This past weekend, the 2nd Annual City Weekly Utah Beer Festival was held in Salt Lake City. Huge crowds poured (pun intended) onto the City & County Building Grounds to sample the award-winning products from a number of Utah breweries.  The brewers could barely keep up with the demand. Just look - [tubepress video="LN84mJfkLds"]

Then just yesterday, the Salt Lake Tribune published a story "Zion Curtain Closing on Beer-Only Eateries" which showed that the state legislature had written into law a rule that makes all restaurants hide the pouring of beer from their customers.  Restaurants that were thinking of expanding are now changing their plans. New business is being put on hold, and patrons are again being treated as if they will swoon at the sight of beer flowing into a glass.

The best part of the story? Nobody knows who added this provision, nobody wanted it added, yet nobody is talking about pulling the law.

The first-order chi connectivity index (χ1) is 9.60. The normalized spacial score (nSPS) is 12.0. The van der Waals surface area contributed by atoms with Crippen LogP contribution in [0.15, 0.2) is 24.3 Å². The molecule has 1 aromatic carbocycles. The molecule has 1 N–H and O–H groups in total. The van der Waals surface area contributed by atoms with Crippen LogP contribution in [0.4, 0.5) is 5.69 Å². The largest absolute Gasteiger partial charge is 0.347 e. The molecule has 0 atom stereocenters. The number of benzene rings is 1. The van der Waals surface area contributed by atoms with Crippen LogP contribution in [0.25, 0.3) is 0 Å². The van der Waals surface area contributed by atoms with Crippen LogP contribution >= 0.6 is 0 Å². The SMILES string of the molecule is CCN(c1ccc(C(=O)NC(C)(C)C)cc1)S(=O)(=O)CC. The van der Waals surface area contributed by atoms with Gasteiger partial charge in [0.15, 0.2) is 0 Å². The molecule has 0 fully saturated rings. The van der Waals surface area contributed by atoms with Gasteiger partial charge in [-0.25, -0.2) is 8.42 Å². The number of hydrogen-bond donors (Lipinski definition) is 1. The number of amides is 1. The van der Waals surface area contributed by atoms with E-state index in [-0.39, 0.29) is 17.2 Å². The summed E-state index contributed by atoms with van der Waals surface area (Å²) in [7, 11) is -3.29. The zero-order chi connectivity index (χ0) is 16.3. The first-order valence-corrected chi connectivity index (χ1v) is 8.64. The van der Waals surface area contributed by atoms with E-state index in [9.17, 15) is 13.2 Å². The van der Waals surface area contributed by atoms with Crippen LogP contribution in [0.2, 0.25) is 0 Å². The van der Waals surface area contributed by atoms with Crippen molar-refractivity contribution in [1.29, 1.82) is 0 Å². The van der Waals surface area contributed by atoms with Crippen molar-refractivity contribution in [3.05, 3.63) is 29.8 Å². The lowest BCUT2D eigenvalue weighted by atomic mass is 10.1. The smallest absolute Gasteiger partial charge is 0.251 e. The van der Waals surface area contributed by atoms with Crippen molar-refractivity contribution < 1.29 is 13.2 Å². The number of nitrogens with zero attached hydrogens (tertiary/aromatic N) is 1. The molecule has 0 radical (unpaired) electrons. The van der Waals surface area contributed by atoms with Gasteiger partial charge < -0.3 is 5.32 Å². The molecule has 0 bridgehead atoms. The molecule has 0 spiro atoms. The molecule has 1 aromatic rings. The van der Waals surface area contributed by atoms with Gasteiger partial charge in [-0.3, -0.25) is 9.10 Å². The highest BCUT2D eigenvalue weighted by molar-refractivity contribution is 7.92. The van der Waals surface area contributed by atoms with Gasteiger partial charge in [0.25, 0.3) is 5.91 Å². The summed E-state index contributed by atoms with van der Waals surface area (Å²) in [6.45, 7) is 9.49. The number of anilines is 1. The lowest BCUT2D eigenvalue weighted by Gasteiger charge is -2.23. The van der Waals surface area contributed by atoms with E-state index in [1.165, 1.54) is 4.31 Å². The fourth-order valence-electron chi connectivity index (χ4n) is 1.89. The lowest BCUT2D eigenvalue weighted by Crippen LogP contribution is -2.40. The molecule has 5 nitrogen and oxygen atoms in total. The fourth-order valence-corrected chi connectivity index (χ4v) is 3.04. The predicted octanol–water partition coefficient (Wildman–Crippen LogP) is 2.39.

Sen. John Valentine, R-Orem, who sponsored the legislation, said he does not agree that partitions should be installed at beer-only restaurants, but he included the provision to get the bill passed.

Senate President Michael Waddoups, R-Taylorsville, who supported backrooms to hide bartenders at restaurants serving wine and mixed drinks, said he did not push for partitions at beer-only restaurants — and he doesn’t know who did.

Waddoups suggested that Mothers Against Drunk Driving might have wanted the partitions, but MADD Utah chapter President Art Brown said he is unfamiliar with the requirement.

And people wonder why the rest of the country thinks Utah is so odd. No wonder Gov. Huntsman bailed on the state, even he got too frustrated with things here.


Salt Lake Tribune article:

City Weekly Beer Festival: